Week 1: The Climate System and the Global Energy Balance: Study Chapters 1 and 2 of GPC
The climate system is composed of the atmosphere, oceans, land
surface and ice sheets. The temperature of Earth is determined
by its energy balance through the first law of thermodynamics.
The surface temperature and the emission temperature are different
and this is the greenhouse effect.
Week 2: Atmospheric Radiative Transfer and the Vertical Energy Balance: Study Chapter 3 of GPC.
We can study the effect of the atmosphere on the energy balance
and the surface temperature by using one-dimensional radiative-convective
energy balance models.
Week 3: The Surface Energy Balance: Study Chapter 4 of GPC.
Temperature at the surface depends on the surface energy balance
which has convective as well as radiative terms. The heat balance
is strongly coupled to the water balance of the surface.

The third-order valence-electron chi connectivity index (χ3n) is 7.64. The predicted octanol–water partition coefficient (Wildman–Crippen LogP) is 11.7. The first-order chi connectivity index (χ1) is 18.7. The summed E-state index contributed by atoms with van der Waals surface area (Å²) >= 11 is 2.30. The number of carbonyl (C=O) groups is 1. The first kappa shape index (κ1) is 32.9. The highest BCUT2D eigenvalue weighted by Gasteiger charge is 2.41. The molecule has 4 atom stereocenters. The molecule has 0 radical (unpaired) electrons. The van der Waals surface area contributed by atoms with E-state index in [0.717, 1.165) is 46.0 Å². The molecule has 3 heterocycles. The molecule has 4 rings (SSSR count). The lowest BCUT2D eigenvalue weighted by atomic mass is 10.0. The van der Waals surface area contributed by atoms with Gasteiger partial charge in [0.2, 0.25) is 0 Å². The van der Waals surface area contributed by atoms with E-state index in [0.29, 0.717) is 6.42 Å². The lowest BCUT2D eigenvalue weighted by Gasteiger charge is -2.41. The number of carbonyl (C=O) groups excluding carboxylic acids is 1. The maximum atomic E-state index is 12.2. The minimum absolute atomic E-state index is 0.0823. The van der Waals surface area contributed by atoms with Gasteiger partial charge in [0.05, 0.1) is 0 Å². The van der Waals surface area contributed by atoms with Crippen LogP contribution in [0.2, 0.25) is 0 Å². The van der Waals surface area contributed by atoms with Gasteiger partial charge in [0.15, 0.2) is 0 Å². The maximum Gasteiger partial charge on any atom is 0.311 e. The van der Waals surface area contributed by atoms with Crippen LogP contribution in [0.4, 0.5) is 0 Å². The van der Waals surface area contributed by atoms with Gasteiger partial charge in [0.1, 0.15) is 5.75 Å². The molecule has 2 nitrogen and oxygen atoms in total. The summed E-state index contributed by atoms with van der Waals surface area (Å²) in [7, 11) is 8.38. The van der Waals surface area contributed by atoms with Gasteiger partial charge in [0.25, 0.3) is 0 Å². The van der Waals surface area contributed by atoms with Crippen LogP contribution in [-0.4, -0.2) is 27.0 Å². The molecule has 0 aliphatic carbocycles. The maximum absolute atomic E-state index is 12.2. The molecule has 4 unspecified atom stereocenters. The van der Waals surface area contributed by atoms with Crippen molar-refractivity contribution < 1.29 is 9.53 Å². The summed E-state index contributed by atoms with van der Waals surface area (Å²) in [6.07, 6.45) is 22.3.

Week 4: The Hydrologic Cycle and Climate: Study Chapter 5 of GPC.
Water and energy balances basically determine the climate near
Week 5: The Atmospheric General Circulation and Energy Transport: Study Chapter 6 of GPC.
The atmosphere rapidly moves heat and water from place to place
through zonal mean and eddy circulations.
Week 6: The Atmospheric General Circulation and Patterns of Climate:
The atmospheric circulation has a strong control on reginal moisture
and heat balances.
Week 7: The Oceanic Circulation and Climate: Study Chapter 7 of GPC.
The ocean has long-term memory because of it high heat capacity.
It also is a fluid and moves energy around.
Week 8: History of Climate and Natural Climate Variations: Study
Chapter 8 of GPC.
Earth has experienced major climate chagnes over time. This history is apparent in natural recording systems.
Week 9: Natural Climate Change: Study Chapter 11 of GPC
Natural forces drive climate change. These affects, like changing orbital parameters, are amplified by the natural feedback processes within the climate system.
Week 10: Anthropogenic Climate Change: Study Chapter 12 of GPC.
Humans now compete with the natural forces that drive climate change, particularly through the release of long-lived greenhouse gases into the atmosphere.